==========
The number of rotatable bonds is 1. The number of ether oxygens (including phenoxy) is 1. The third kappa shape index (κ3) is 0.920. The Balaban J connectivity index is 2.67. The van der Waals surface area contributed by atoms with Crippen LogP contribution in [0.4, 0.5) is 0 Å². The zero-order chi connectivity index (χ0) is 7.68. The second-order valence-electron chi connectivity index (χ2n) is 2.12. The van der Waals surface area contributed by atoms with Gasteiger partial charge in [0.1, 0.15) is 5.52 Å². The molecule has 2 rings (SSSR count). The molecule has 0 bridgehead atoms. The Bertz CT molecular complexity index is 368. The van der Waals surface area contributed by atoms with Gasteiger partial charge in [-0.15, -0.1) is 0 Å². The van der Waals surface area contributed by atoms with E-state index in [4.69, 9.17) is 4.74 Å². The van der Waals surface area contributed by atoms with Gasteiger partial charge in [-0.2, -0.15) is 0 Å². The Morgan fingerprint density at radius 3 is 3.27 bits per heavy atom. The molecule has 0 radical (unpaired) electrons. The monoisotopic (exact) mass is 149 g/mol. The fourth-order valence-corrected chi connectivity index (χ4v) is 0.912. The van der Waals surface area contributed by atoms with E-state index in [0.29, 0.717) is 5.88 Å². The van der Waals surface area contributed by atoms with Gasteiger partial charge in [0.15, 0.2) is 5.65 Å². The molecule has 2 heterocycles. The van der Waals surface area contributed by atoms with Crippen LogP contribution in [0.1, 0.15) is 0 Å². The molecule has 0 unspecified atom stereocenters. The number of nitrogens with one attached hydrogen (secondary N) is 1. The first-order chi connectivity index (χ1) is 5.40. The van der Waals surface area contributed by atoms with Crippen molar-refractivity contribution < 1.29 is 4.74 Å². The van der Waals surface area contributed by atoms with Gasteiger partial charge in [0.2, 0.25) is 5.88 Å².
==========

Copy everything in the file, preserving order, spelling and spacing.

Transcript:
The number of rotatable bonds is 1. The number of ether oxygens (including phenoxy) is 1. The third kappa shape index (κ3) is 0.920. The Balaban J connectivity index is 2.67. The van der Waals surface area contributed by atoms with Crippen LogP contribution in [0.4, 0.5) is 0 Å². The zero-order chi connectivity index (χ0) is 7.68. The second-order valence-electron chi connectivity index (χ2n) is 2.12. The van der Waals surface area contributed by atoms with Gasteiger partial charge in [0.1, 0.15) is 5.52 Å². The molecule has 2 rings (SSSR count). The molecule has 0 bridgehead atoms. The Bertz CT molecular complexity index is 368. The van der Waals surface area contributed by atoms with Gasteiger partial charge in [-0.15, -0.1) is 0 Å². The van der Waals surface area contributed by atoms with E-state index in [4.69, 9.17) is 4.74 Å². The van der Waals surface area contributed by atoms with Gasteiger partial charge in [-0.2, -0.15) is 0 Å². The Morgan fingerprint density at radius 3 is 3.27 bits per heavy atom. The molecule has 0 radical (unpaired) electrons. The monoisotopic (exact) mass is 149 g/mol. The fourth-order valence-corrected chi connectivity index (χ4v) is 0.912. The van der Waals surface area contributed by atoms with E-state index in [0.29, 0.717) is 5.88 Å². The van der Waals surface area contributed by atoms with Gasteiger partial charge in [0.15, 0.2) is 5.65 Å². The molecule has 2 heterocycles. The van der Waals surface area contributed by atoms with Crippen LogP contribution in [0.1, 0.15) is 0 Å². The molecule has 0 unspecified atom stereocenters. The number of nitrogens with one attached hydrogen (secondary N) is 1. The first-order chi connectivity index (χ1) is 5.40. The van der Waals surface area contributed by atoms with Crippen molar-refractivity contribution < 1.29 is 4.74 Å². The van der Waals surface area contributed by atoms with Gasteiger partial charge in [0.2, 0.25) is 5.88 Å².